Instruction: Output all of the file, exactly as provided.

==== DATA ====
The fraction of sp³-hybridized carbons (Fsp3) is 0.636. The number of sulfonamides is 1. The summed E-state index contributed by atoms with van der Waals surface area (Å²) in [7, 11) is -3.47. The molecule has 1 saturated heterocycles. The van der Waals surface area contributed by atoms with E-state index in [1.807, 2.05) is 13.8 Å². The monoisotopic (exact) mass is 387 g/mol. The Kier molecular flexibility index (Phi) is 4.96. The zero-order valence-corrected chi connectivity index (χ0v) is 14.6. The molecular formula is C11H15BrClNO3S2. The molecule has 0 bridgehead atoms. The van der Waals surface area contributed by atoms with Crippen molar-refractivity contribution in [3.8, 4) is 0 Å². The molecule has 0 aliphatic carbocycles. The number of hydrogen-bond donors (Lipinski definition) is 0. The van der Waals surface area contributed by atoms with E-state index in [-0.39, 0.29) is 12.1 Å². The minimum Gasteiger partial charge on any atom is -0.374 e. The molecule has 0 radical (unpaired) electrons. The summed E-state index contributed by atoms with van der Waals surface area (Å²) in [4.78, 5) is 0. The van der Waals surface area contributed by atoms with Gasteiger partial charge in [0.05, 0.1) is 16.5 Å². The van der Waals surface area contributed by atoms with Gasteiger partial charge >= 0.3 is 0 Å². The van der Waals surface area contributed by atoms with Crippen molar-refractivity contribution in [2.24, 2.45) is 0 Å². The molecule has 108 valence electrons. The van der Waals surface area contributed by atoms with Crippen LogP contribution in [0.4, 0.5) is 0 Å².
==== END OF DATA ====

The fraction of sp³-hybridized carbons (Fsp3) is 0.636. The number of sulfonamides is 1. The summed E-state index contributed by atoms with van der Waals surface area (Å²) in [7, 11) is -3.47. The molecule has 1 saturated heterocycles. The van der Waals surface area contributed by atoms with E-state index in [1.807, 2.05) is 13.8 Å². The monoisotopic (exact) mass is 387 g/mol. The Kier molecular flexibility index (Phi) is 4.96. The zero-order valence-corrected chi connectivity index (χ0v) is 14.6. The molecular formula is C11H15BrClNO3S2. The molecule has 0 bridgehead atoms. The van der Waals surface area contributed by atoms with Crippen molar-refractivity contribution in [3.8, 4) is 0 Å². The molecule has 0 aliphatic carbocycles. The number of hydrogen-bond donors (Lipinski definition) is 0. The van der Waals surface area contributed by atoms with E-state index in [-0.39, 0.29) is 12.1 Å². The minimum Gasteiger partial charge on any atom is -0.374 e. The molecule has 0 radical (unpaired) electrons. The summed E-state index contributed by atoms with van der Waals surface area (Å²) in [4.78, 5) is 0. The van der Waals surface area contributed by atoms with Gasteiger partial charge in [0.05, 0.1) is 16.5 Å². The van der Waals surface area contributed by atoms with Gasteiger partial charge >= 0.3 is 0 Å². The van der Waals surface area contributed by atoms with Crippen molar-refractivity contribution in [2.24, 2.45) is 0 Å². The molecule has 108 valence electrons. The van der Waals surface area contributed by atoms with Crippen LogP contribution in [0.4, 0.5) is 0 Å².